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Some State Street improvements in fast lane

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A new surface for State Street, from west of the State Street Bridge to Mapleton Street, will be among improvements residents can expect to see in southeast Columbus in the near future.

The State Street Corridor Plan is a 2015 project of the Indiana Department of Transportation, but the Columbus City Council member representing the district said a number of improvements are already in the pipeline.

“You are going to be seeing a bunch of changes here in the next year,” Councilman Dascal Bunch, who serves as council president, said during a presentation of the plan’s final draft Monday night at City Hall.

Since the city already owns the land where three gateway parks are proposed along State Street, those green spaces near Stadler Drive, Indiana Avenue and Marr Road likely will be developed within the next few years, said Justin Weidl, a designer and planner with the Chicago-based Lakota Group, which developed the plan.

Bunch and Weidl said that both residents and private investors, who have been involved in the plan for more than a year, are eager to move ahead quickly.

“Since we’ve refined our ideas and made sure they were fully vetted by the community, we’ve already got strong public support for a lot of what we are proposing,” Weidl said.

One supporter is the owner of Tipton Lakes Family Dentistry.

Dr. Christopher Bartels, who opened a second practice near State Street and Indiana Avenue just last weekend, said he has purchased two adjacent lots east of his new location for investment purposes.

What’s next

Columbus City Council President Dascal Bunch and other city officials are in the initial stages of forming a State Street business association. They hope such an organization would help facilitate proposed changes and renovations, as well as provide guidance to potential new investors.

While he is still considering options for those parcels, the owner of the recently opened Affordable Dental Care facility said the State Street corridor provides a lot of opportunity for retailers in an under-served area.

“It would be good for any business to open here because right now there’s not much competition,” Bartels said. “I would think that if any new entrepreneur or business owner is willing to clean up their property and make it look nice, they are going to get business.”

Since lower land prices and reasonable rents appear to make State Street a good business investment, other projects appear to be advancing quickly, Weidl said.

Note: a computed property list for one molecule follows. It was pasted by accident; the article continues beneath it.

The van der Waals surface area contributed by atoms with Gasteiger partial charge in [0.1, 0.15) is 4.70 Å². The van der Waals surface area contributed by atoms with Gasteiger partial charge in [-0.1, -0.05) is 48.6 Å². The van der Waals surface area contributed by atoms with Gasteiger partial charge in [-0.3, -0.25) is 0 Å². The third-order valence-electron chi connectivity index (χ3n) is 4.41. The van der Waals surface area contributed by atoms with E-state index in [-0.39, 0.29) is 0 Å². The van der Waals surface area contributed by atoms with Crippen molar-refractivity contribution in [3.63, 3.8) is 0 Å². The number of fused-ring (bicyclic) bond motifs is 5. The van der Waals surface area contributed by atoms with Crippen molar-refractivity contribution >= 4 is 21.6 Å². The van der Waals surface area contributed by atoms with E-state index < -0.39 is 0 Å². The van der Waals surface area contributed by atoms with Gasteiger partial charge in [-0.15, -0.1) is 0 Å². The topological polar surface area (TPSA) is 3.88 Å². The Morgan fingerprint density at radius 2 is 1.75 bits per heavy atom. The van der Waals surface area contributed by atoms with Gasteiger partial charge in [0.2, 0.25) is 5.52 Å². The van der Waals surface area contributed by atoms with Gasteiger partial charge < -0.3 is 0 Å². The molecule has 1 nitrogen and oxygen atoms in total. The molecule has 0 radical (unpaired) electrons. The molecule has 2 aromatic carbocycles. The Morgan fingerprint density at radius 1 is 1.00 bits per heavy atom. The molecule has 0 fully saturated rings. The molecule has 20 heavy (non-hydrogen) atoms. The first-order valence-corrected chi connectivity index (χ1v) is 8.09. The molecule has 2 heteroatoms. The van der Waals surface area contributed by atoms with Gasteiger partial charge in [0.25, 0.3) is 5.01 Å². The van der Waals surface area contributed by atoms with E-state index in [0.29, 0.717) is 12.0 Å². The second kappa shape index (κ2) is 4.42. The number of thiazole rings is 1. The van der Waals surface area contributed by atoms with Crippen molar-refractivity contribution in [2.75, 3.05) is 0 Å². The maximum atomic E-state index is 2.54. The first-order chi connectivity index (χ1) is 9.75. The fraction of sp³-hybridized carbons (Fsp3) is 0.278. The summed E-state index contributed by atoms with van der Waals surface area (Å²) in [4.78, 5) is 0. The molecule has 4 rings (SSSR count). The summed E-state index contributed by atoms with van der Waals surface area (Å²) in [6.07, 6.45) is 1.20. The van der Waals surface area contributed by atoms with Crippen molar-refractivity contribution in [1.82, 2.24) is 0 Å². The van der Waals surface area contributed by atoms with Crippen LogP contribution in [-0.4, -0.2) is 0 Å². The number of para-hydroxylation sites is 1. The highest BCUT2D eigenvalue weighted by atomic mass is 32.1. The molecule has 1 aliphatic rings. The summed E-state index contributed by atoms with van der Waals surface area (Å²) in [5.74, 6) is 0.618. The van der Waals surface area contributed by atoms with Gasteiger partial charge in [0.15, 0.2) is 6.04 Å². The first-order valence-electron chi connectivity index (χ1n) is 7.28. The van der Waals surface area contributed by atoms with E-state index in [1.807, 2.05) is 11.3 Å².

For example, discussions are underway with Dorel Juvenile Group to seek its assistance in corridor beautification.

Among other developments:

Negotiations have begun to move the Mariah Foods store to a higher-profile location along State Street, Bunch said.

While Casey’s General Store has just opened at State and Gladstone, a new Subway sandwich shop will be constructed across the street, according to city-county planner Jeff Bergman.

Columbus businesswoman Julie Aton has already found investors motivated to establish food outlets and small manufacturing facilities on the southeast side near Repp Drive, Bunch said.

Meanwhile, the Thrive Alliance organization has expressed strong interest in helping to develop townhouses along Hollowell Street, just across from Columbus East High School, Bunch said. In fact, requests for proposals will likely be made within a year, Bergman said.

While some investors appear receptive to State Street revitalization, Bunch said he expects obstacles from the state Department of Transportation on proposed traffic changes.

One proposal includes closing off the western block of McKinley Avenue, diverting McKinley’s traffic flow to Pence Calla Street and installing a traffic signal where Pence Calla intersects with State Street.

“INDOT is a group that’s hard to work with, and they are on their own time frame,” said Bunch, who said traffic signals along State Street also are being sought for Indiana Avenue and Cherry Street.

However, Bergman said INDOT has been a part of the renovation process, and he anticipates the department will prove to be a good partner with the city as revitalization efforts move forward.

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